Medicare Outpatient Premiums To Increase for Some Beneficiaries
A provision in the 2003 Medicare law that will require higher-income beneficiaries to pay a higher percentage of their monthly premium costs for Medicare Part B, the Washington Times reports.
Currently, beneficiaries pay 25% of monthly premium costs for Medicare Part B -- which covers outpatient services such as physician visits, physical therapy and X-rays -- and federal government pays the remainder. This year, beneficiaries paid $88.50 monthly for Medicare Part B premium costs, compared with $78.20 last year.
However, single beneficiaries with annual incomes of $80,000 to $100,000 and couples with annual incomes of $160,000 to $200,000 will have to pay 28% of monthly premium costs for Medicare Part B next year and will have to pay 35% in 2009. In addition, single beneficiaries with annual incomes of more than $200,000 and couples with annual incomes of more than $400,000 will have to pay 43% of monthly premium costs for Medicare Part B next year and will have to pay 80% in 2009.
The changes in monthly premium costs for Medicare Part B were scheduled for implementation over five years, but the fiscal year 2006 budget reconciliation law enacted in February expedited the process.
Supporters of the changes in monthly premium costs for Medicare Part B maintain that they are required to help offset increased health care costs and enrollment in Medicare as baby boomers age.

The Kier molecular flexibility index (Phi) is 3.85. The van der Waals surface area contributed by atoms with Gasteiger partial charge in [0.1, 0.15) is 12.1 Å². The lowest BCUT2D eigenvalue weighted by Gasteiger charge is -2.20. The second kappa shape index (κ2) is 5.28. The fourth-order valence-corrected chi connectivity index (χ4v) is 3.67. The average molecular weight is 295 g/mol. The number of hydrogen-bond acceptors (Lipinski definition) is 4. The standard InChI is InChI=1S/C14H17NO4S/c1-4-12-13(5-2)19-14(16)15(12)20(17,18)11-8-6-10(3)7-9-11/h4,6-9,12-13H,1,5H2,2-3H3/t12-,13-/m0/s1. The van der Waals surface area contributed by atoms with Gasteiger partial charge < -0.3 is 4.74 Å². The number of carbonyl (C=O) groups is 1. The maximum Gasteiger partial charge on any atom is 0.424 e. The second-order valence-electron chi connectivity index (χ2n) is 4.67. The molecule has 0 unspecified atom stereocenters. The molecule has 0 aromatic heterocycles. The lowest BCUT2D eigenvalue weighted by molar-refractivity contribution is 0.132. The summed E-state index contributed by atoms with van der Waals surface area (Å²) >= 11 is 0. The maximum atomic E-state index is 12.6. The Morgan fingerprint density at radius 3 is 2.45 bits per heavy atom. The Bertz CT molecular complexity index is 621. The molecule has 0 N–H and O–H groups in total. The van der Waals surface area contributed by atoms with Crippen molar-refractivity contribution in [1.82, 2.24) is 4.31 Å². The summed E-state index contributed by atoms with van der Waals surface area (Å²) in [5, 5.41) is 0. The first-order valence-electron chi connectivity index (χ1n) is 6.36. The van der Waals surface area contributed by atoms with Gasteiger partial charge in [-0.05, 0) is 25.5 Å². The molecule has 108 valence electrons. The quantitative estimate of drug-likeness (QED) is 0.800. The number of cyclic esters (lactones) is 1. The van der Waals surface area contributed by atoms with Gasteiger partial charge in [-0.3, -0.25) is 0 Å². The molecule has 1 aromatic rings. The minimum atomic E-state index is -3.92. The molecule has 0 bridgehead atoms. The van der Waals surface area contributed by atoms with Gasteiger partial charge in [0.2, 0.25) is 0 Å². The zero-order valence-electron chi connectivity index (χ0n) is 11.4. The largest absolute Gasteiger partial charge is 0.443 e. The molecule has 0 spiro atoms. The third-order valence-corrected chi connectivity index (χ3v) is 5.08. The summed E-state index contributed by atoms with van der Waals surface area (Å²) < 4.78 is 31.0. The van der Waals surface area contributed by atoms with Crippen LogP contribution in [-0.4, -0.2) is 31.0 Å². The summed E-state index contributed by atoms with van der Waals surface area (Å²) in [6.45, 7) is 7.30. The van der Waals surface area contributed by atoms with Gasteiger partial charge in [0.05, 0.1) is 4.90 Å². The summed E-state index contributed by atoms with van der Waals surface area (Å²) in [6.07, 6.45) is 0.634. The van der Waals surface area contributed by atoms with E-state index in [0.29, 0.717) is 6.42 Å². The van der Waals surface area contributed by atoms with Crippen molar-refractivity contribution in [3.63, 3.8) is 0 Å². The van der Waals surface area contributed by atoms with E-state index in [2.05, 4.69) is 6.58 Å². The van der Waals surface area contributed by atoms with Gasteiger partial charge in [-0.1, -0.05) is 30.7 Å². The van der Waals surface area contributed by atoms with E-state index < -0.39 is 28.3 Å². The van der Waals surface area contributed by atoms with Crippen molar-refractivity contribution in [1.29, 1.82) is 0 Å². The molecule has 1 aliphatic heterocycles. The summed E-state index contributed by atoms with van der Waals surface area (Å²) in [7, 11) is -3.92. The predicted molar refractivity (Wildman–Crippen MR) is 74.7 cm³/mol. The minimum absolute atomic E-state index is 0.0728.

Robert Moffitt, a health policy analyst at the Heritage Foundation, said, "The financial pressures facing Medicare are so severe that we cannot afford to treat everyone the same."
However, some senior advocates oppose the changes. "Now that it has been legitimized, Medicare means-testing thresholds could be lowered by future Congresses, affecting a growing number of beneficiaries," the National Active and Retired Federal Employees Association said.
Sharon Benton, executive director of the Retired Enlisted Association's Senior Citizen's League, added, "It would significantly alter a founding principle of the program -- equality in Medicare and benefits. "(I)t opens the door for more means testing and much higher premium costs for retirees in the future" (Fagan, Washington Times, 3/24).